Kokedama. What are they and how can you make one?
Kokedama is a centuries old form of Japanese garden art similar to bonsai. Translated it means: Koke – Moss, Dama – Ball
It is a great way to simply display a favorite plant specimen.
The moss ball is usually affixed to driftwood or bark or suspended by a string. A hanging collection of Kokedama is referred to as a ‘String Garden’
You want to choose pants that can tolerate moist soil. Plants such as ferns, ivies, peace lilies, pothos or begonias.
To water kokedamas simply soak the entire ball in a bowl of water for 15 – 20 minutes once a week.
To create your own kokedama follow these easy directions:
What you will need
- Plant of your choice. Keep in mind where your kokedama will be located and choose your plant accordingly.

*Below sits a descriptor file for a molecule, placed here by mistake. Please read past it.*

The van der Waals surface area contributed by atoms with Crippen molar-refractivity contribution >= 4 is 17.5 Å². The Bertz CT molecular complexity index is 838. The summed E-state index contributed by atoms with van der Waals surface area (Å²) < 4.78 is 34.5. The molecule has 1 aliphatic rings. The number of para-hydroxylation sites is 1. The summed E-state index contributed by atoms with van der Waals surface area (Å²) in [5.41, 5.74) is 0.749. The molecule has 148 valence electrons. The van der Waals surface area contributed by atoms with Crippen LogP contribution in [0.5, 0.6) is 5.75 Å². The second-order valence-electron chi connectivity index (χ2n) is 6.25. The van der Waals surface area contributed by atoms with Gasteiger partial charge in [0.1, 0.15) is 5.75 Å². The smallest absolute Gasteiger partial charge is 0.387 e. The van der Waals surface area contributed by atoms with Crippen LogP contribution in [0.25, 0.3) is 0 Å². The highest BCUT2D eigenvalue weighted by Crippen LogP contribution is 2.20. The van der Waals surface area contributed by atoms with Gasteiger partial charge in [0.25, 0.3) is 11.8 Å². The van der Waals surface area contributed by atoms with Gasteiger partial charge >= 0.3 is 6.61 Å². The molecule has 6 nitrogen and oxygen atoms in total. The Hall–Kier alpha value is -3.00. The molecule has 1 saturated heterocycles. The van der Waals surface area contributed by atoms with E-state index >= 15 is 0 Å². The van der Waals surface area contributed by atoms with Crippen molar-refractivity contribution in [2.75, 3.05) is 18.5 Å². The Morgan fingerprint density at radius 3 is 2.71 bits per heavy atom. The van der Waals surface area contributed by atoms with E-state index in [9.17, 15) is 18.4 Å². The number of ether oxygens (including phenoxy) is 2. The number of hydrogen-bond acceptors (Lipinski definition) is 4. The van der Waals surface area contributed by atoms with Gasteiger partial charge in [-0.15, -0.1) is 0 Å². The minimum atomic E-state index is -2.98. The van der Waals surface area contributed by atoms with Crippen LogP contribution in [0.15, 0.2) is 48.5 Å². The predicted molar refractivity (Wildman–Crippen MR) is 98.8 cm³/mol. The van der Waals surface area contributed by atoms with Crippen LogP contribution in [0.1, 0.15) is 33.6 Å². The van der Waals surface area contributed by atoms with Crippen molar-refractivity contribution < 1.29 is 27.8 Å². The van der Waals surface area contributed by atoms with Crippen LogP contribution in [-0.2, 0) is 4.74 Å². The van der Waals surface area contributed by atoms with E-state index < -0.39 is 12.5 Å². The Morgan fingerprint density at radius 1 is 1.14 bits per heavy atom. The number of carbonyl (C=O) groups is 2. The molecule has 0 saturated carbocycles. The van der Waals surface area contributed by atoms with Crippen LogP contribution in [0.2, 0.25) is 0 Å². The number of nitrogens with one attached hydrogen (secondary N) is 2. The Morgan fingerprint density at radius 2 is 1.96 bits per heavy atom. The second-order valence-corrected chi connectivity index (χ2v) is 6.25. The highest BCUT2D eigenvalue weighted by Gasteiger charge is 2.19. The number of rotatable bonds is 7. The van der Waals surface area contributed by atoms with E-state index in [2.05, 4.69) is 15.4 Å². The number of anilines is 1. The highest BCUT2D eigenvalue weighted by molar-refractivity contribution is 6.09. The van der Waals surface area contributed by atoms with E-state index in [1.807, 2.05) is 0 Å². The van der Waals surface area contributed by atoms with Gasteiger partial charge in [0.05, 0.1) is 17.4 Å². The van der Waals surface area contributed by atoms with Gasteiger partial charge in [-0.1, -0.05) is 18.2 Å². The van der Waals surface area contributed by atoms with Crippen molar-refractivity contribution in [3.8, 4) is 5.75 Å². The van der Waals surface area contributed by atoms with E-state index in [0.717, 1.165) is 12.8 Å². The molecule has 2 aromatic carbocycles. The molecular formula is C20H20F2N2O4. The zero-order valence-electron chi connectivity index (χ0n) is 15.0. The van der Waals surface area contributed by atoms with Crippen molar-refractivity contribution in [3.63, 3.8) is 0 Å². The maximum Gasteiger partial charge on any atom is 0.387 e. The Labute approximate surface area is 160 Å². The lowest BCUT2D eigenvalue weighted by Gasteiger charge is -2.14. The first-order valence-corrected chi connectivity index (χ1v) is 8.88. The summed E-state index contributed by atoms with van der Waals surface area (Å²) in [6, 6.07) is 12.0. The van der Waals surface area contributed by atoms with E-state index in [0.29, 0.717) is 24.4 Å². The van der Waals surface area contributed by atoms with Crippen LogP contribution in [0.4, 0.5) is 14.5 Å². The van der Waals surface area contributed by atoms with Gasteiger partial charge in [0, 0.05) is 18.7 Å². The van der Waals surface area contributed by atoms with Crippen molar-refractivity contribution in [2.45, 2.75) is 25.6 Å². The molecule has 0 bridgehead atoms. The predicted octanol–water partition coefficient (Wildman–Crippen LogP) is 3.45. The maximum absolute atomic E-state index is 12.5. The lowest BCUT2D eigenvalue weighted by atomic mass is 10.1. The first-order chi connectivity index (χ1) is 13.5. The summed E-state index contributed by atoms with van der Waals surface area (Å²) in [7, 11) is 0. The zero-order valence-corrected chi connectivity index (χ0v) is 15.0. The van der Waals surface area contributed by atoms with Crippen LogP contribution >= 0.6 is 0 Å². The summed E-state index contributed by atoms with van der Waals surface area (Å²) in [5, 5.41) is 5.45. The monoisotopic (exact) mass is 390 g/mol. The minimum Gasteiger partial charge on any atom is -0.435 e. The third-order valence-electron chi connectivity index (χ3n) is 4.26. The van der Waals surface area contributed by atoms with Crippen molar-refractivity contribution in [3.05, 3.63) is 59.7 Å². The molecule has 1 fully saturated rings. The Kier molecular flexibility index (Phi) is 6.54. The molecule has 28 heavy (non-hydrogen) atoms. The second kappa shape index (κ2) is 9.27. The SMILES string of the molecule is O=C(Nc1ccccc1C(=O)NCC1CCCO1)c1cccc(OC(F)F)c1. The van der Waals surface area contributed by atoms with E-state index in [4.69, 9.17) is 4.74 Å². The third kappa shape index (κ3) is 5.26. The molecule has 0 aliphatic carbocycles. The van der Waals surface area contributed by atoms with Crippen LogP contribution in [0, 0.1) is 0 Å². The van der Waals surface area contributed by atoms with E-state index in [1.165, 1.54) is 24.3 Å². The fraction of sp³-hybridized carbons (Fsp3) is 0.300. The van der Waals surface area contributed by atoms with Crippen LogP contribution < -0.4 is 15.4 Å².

- Peat moss
- Potting soil
- Sphagnum moss
- Waxed string
How to create
- To make a 4″ ball you will need 2 cups of soil. Slowly add water until the soil begins to stick together. Ultimately you should have a ball you can comfortably toss in the air without it falling apart.
- Remove your selected plant from its container. Gently shake off as much soil as you can.
- Split your soil ball in half.
- Place your plant’s roots in the center of the ball and gently press it back together.
- Dampen your sphagnum moss in warm water to make it pliable so you can wrap it around the soil ball. Lay the sheet moss face down, set the soil ball in the center and gather the moss around the soil and up to the plant.
- Gently wrap your entire moss ball with your string. Hold the ball in one hand while wrapping with the other. Be sure to leave a longer strand to tie up at the end. You can either hang your Kokedama, attach it to a board or bark or place in a dish.
- Let your kokedama soak in a bowl of water for 15 – 20 minutes. Occasionally add a fertilizer to the water. If it begins to look stressed it may be time to upsize to a larger ball.